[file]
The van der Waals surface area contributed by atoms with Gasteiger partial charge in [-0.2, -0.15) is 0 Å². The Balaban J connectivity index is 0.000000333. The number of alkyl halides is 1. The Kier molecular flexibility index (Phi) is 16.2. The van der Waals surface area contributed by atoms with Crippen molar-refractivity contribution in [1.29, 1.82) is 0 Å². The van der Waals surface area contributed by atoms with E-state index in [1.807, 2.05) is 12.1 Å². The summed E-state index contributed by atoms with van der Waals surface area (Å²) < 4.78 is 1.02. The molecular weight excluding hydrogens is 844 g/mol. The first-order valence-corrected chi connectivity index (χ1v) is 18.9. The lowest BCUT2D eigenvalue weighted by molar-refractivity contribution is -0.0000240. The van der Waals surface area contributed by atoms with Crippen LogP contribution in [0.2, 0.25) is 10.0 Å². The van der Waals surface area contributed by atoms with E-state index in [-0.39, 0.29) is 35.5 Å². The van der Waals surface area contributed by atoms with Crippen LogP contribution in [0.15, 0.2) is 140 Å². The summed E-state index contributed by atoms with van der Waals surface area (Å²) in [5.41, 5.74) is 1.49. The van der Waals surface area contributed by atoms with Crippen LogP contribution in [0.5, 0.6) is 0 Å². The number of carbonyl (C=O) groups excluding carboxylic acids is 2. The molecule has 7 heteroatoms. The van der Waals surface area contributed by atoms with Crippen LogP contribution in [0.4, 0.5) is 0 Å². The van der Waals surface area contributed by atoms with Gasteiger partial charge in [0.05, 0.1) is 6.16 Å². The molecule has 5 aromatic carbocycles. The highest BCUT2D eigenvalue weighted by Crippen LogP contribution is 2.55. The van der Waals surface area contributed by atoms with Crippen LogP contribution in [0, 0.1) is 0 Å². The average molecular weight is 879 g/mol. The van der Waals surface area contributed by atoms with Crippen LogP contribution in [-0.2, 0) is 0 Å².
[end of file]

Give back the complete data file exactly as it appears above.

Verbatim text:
The van der Waals surface area contributed by atoms with Gasteiger partial charge in [-0.2, -0.15) is 0 Å². The Balaban J connectivity index is 0.000000333. The number of alkyl halides is 1. The Kier molecular flexibility index (Phi) is 16.2. The van der Waals surface area contributed by atoms with Crippen molar-refractivity contribution in [1.29, 1.82) is 0 Å². The van der Waals surface area contributed by atoms with E-state index in [1.807, 2.05) is 12.1 Å². The summed E-state index contributed by atoms with van der Waals surface area (Å²) < 4.78 is 1.02. The molecular weight excluding hydrogens is 844 g/mol. The first-order valence-corrected chi connectivity index (χ1v) is 18.9. The lowest BCUT2D eigenvalue weighted by molar-refractivity contribution is -0.0000240. The van der Waals surface area contributed by atoms with Crippen LogP contribution in [0.2, 0.25) is 10.0 Å². The van der Waals surface area contributed by atoms with E-state index in [-0.39, 0.29) is 35.5 Å². The van der Waals surface area contributed by atoms with Crippen LogP contribution in [0.15, 0.2) is 140 Å². The summed E-state index contributed by atoms with van der Waals surface area (Å²) in [5.41, 5.74) is 1.49. The van der Waals surface area contributed by atoms with Crippen LogP contribution in [0.5, 0.6) is 0 Å². The number of carbonyl (C=O) groups excluding carboxylic acids is 2. The molecule has 7 heteroatoms. The van der Waals surface area contributed by atoms with Crippen LogP contribution in [0.4, 0.5) is 0 Å². The van der Waals surface area contributed by atoms with Gasteiger partial charge in [0.05, 0.1) is 6.16 Å². The molecule has 5 aromatic carbocycles. The highest BCUT2D eigenvalue weighted by Crippen LogP contribution is 2.55. The van der Waals surface area contributed by atoms with Crippen LogP contribution in [0, 0.1) is 0 Å². The average molecular weight is 879 g/mol. The van der Waals surface area contributed by atoms with Crippen LogP contribution in [-0.2, 0) is 0 Å².